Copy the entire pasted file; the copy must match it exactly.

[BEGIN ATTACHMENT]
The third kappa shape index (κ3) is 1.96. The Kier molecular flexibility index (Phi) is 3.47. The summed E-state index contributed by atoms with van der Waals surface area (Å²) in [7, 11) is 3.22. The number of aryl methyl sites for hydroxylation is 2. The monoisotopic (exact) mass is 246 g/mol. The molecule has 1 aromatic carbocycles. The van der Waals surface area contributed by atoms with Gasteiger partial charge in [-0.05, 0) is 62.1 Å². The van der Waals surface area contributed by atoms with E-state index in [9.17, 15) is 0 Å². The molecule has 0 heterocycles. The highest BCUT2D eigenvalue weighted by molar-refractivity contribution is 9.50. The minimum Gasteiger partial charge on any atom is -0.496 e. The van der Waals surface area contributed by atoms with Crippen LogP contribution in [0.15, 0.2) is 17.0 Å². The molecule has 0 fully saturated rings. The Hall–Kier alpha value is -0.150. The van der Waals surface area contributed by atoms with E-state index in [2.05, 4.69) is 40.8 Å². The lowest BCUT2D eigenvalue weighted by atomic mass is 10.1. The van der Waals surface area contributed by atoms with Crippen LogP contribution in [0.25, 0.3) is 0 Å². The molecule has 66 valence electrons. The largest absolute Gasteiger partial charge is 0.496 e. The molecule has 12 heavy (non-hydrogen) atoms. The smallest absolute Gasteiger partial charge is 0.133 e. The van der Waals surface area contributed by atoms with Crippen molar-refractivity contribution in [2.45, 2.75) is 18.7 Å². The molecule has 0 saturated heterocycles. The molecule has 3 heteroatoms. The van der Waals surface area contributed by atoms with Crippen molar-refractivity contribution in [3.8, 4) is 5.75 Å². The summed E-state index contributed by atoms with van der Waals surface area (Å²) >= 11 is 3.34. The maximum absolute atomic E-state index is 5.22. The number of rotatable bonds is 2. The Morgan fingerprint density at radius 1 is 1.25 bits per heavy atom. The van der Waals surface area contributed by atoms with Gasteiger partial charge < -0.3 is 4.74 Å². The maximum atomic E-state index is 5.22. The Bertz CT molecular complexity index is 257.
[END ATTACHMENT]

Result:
The third kappa shape index (κ3) is 1.96. The Kier molecular flexibility index (Phi) is 3.47. The summed E-state index contributed by atoms with van der Waals surface area (Å²) in [7, 11) is 3.22. The number of aryl methyl sites for hydroxylation is 2. The monoisotopic (exact) mass is 246 g/mol. The molecule has 1 aromatic carbocycles. The van der Waals surface area contributed by atoms with Gasteiger partial charge in [-0.05, 0) is 62.1 Å². The van der Waals surface area contributed by atoms with E-state index in [9.17, 15) is 0 Å². The molecule has 0 heterocycles. The highest BCUT2D eigenvalue weighted by molar-refractivity contribution is 9.50. The minimum Gasteiger partial charge on any atom is -0.496 e. The van der Waals surface area contributed by atoms with Crippen LogP contribution in [0.15, 0.2) is 17.0 Å². The molecule has 0 fully saturated rings. The Hall–Kier alpha value is -0.150. The van der Waals surface area contributed by atoms with E-state index in [2.05, 4.69) is 40.8 Å². The lowest BCUT2D eigenvalue weighted by atomic mass is 10.1. The van der Waals surface area contributed by atoms with Crippen LogP contribution in [0.25, 0.3) is 0 Å². The molecule has 66 valence electrons. The largest absolute Gasteiger partial charge is 0.496 e. The molecule has 12 heavy (non-hydrogen) atoms. The smallest absolute Gasteiger partial charge is 0.133 e. The van der Waals surface area contributed by atoms with Crippen molar-refractivity contribution in [2.45, 2.75) is 18.7 Å². The molecule has 0 saturated heterocycles. The molecule has 3 heteroatoms. The van der Waals surface area contributed by atoms with Crippen molar-refractivity contribution in [3.8, 4) is 5.75 Å². The summed E-state index contributed by atoms with van der Waals surface area (Å²) >= 11 is 3.34. The maximum absolute atomic E-state index is 5.22. The number of rotatable bonds is 2. The Morgan fingerprint density at radius 1 is 1.25 bits per heavy atom. The van der Waals surface area contributed by atoms with Gasteiger partial charge < -0.3 is 4.74 Å². The maximum atomic E-state index is 5.22. The Bertz CT molecular complexity index is 257.